The Unbearable Lightness of Being (movie, 1988)

We watch a lot of foreign films, and always enjoyed movies from Orion Pictures, but somehow Amy and I have never seen The Unbearable Lightness of Being, director Philip Kaufman’s 1988 adaptation of Milan Kundera’s 1984 novel.

We haven’t read the novel, either — but apparently Milan Kundera did not feel his book was well represented by this movie, which soured him on film adaptations henceforth.

Although it was an American production in English, The Unbearable Lightness of Being feels much like a foreign film. It is set in Czechoslovakia and Geneva, and filmed in France by genius cinematographer Sven Nykvist (Ingmar Bergman’s guy), and a European cast.

The main characters are one man and two women, with whom he’s involved. Daniel Day-Lewis stars as Tomas, a successful young doctor in Prague thoroughly enjoying a mutual attraction to much of Czechoslovakian womankind. The gorgeous Lena Olin plays Sabina, an open-minded artist who is his lover. Soon, he is also taken by a small town girl named Tereza (Juliette Binoche) who adds her unsophisticated passion to what had been his Prague bachelor pad.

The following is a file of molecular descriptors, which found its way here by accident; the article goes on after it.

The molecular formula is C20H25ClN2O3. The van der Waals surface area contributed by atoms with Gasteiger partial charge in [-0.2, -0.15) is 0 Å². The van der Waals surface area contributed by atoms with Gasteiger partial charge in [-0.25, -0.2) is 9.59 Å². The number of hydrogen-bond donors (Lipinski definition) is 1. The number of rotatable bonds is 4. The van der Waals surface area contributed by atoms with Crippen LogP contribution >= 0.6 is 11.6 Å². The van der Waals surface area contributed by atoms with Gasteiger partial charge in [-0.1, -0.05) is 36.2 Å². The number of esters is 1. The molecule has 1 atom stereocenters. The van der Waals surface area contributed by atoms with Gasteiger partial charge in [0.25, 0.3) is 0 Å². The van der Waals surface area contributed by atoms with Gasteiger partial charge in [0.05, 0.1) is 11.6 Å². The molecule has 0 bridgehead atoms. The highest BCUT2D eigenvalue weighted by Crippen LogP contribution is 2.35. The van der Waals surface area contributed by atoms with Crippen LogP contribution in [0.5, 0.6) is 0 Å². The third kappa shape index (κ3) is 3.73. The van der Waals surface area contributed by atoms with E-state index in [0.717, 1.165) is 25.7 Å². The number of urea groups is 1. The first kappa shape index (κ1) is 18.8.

There is, of course, internal tension here between carefree lightness and faithful commitment, and it resounds externally in the thunder of massive Soviet tanks rolling into town and crushing the brief Prague Spring. Geneva, Switzerland offers the characters a happy-go-lucky option — but it is not home, and Swiss insouciance makes them as anxious as the communists oppression in Prague.

Sven Nykvist’s lens makes for a very visually appealing 2 hours and 51 minutes, including nudity and a number of sex scenes ranging from the erotic to the unbearable. Lena Olin looks great with or without clothes, and Juliette Binoche is a beautifully expressive young naif whose face and gestures convey her character’s inner turbulence with the true artistry of a silent film star.

Where the film is lacking is in words. There’s not enough verbal expression of these conflicts. The dialog is somewhat terse and superficial. Daniel Day-Lewis spends nearly the entire movie with the same faint smirk on his face, which serves to tell us both that he is very sexually interested in assorted women, and that he deeply resents his communist intimidators.

Overall though, The Unbearable Lightness of Being is worth watching despite its shortcomings. As Amy said, it’s the kind of movie where you find yourself thinking about the characters the next day. I think it also resonates a bit with current world frictions between the forces of despotism and liberty.

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